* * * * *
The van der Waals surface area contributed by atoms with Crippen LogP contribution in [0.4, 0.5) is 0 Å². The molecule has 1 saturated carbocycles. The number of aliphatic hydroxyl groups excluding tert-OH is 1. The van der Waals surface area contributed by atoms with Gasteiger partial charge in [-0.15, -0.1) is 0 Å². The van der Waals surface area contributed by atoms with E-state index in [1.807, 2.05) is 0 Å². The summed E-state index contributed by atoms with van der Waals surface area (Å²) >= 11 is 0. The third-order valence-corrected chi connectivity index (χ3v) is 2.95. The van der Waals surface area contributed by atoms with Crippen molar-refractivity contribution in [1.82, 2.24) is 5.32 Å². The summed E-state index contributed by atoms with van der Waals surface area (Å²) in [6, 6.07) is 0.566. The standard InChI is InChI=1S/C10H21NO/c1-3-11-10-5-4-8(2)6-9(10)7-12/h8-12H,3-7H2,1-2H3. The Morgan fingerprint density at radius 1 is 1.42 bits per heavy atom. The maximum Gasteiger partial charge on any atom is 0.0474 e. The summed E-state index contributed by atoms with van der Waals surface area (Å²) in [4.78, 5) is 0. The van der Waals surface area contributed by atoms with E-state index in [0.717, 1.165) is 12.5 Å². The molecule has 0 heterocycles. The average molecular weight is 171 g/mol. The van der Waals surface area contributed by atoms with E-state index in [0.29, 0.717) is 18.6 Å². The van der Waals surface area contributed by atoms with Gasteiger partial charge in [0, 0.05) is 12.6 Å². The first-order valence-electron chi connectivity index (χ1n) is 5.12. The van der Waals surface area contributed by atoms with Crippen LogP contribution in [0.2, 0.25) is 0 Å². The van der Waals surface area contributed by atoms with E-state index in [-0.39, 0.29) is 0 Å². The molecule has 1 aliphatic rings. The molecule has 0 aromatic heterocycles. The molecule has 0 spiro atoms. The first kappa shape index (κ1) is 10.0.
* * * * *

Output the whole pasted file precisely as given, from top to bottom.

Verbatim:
The van der Waals surface area contributed by atoms with Crippen LogP contribution in [0.4, 0.5) is 0 Å². The molecule has 1 saturated carbocycles. The number of aliphatic hydroxyl groups excluding tert-OH is 1. The van der Waals surface area contributed by atoms with Gasteiger partial charge in [-0.15, -0.1) is 0 Å². The van der Waals surface area contributed by atoms with E-state index in [1.807, 2.05) is 0 Å². The summed E-state index contributed by atoms with van der Waals surface area (Å²) >= 11 is 0. The third-order valence-corrected chi connectivity index (χ3v) is 2.95. The van der Waals surface area contributed by atoms with Crippen molar-refractivity contribution in [1.82, 2.24) is 5.32 Å². The summed E-state index contributed by atoms with van der Waals surface area (Å²) in [6, 6.07) is 0.566. The standard InChI is InChI=1S/C10H21NO/c1-3-11-10-5-4-8(2)6-9(10)7-12/h8-12H,3-7H2,1-2H3. The Morgan fingerprint density at radius 1 is 1.42 bits per heavy atom. The maximum Gasteiger partial charge on any atom is 0.0474 e. The summed E-state index contributed by atoms with van der Waals surface area (Å²) in [4.78, 5) is 0. The van der Waals surface area contributed by atoms with E-state index in [0.717, 1.165) is 12.5 Å². The molecule has 0 heterocycles. The average molecular weight is 171 g/mol. The van der Waals surface area contributed by atoms with E-state index in [0.29, 0.717) is 18.6 Å². The van der Waals surface area contributed by atoms with Gasteiger partial charge in [0, 0.05) is 12.6 Å². The first-order valence-electron chi connectivity index (χ1n) is 5.12. The van der Waals surface area contributed by atoms with Crippen LogP contribution in [0.2, 0.25) is 0 Å². The van der Waals surface area contributed by atoms with E-state index in [-0.39, 0.29) is 0 Å². The molecule has 1 aliphatic rings. The molecule has 0 aromatic heterocycles. The molecule has 0 spiro atoms. The first kappa shape index (κ1) is 10.0.